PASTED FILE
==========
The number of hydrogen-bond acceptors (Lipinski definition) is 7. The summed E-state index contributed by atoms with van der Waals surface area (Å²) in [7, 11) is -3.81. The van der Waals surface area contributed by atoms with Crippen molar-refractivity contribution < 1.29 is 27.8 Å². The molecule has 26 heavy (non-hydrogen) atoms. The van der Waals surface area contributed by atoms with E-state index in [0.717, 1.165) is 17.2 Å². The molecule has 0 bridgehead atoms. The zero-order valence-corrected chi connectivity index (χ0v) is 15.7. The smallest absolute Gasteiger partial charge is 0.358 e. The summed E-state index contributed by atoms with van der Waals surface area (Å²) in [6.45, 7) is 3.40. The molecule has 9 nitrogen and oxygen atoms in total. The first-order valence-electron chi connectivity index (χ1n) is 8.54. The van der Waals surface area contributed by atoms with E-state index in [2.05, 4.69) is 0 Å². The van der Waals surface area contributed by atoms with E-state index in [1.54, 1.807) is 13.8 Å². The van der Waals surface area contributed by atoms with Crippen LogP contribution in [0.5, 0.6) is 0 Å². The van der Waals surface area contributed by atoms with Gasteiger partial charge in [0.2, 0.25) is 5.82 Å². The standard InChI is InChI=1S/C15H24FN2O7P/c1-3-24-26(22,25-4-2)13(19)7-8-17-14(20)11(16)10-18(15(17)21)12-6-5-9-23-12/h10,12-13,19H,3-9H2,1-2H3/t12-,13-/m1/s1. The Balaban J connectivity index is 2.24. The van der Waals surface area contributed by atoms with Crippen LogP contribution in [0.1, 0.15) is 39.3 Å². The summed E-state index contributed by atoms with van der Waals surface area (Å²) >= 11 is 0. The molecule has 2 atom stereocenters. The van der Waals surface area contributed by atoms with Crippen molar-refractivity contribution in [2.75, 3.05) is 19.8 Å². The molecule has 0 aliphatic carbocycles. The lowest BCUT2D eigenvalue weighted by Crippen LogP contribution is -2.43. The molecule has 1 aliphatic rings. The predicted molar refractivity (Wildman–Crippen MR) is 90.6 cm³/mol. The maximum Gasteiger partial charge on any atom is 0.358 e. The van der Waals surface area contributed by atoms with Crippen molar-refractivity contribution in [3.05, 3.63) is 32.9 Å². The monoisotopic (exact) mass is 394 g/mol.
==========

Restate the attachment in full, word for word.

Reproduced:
The number of hydrogen-bond acceptors (Lipinski definition) is 7. The summed E-state index contributed by atoms with van der Waals surface area (Å²) in [7, 11) is -3.81. The van der Waals surface area contributed by atoms with Crippen molar-refractivity contribution < 1.29 is 27.8 Å². The molecule has 26 heavy (non-hydrogen) atoms. The van der Waals surface area contributed by atoms with E-state index in [0.717, 1.165) is 17.2 Å². The molecule has 0 bridgehead atoms. The zero-order valence-corrected chi connectivity index (χ0v) is 15.7. The smallest absolute Gasteiger partial charge is 0.358 e. The summed E-state index contributed by atoms with van der Waals surface area (Å²) in [6.45, 7) is 3.40. The molecule has 9 nitrogen and oxygen atoms in total. The first-order valence-electron chi connectivity index (χ1n) is 8.54. The van der Waals surface area contributed by atoms with E-state index in [2.05, 4.69) is 0 Å². The van der Waals surface area contributed by atoms with E-state index in [1.54, 1.807) is 13.8 Å². The van der Waals surface area contributed by atoms with Crippen LogP contribution in [0.5, 0.6) is 0 Å². The van der Waals surface area contributed by atoms with Gasteiger partial charge in [0.2, 0.25) is 5.82 Å². The standard InChI is InChI=1S/C15H24FN2O7P/c1-3-24-26(22,25-4-2)13(19)7-8-17-14(20)11(16)10-18(15(17)21)12-6-5-9-23-12/h10,12-13,19H,3-9H2,1-2H3/t12-,13-/m1/s1. The Balaban J connectivity index is 2.24. The van der Waals surface area contributed by atoms with Crippen LogP contribution in [0.1, 0.15) is 39.3 Å². The summed E-state index contributed by atoms with van der Waals surface area (Å²) >= 11 is 0. The molecule has 2 atom stereocenters. The van der Waals surface area contributed by atoms with Crippen molar-refractivity contribution in [2.75, 3.05) is 19.8 Å². The molecule has 0 aliphatic carbocycles. The lowest BCUT2D eigenvalue weighted by Crippen LogP contribution is -2.43. The molecule has 1 aliphatic rings. The predicted molar refractivity (Wildman–Crippen MR) is 90.6 cm³/mol. The maximum Gasteiger partial charge on any atom is 0.358 e. The van der Waals surface area contributed by atoms with Crippen molar-refractivity contribution in [3.05, 3.63) is 32.9 Å². The monoisotopic (exact) mass is 394 g/mol.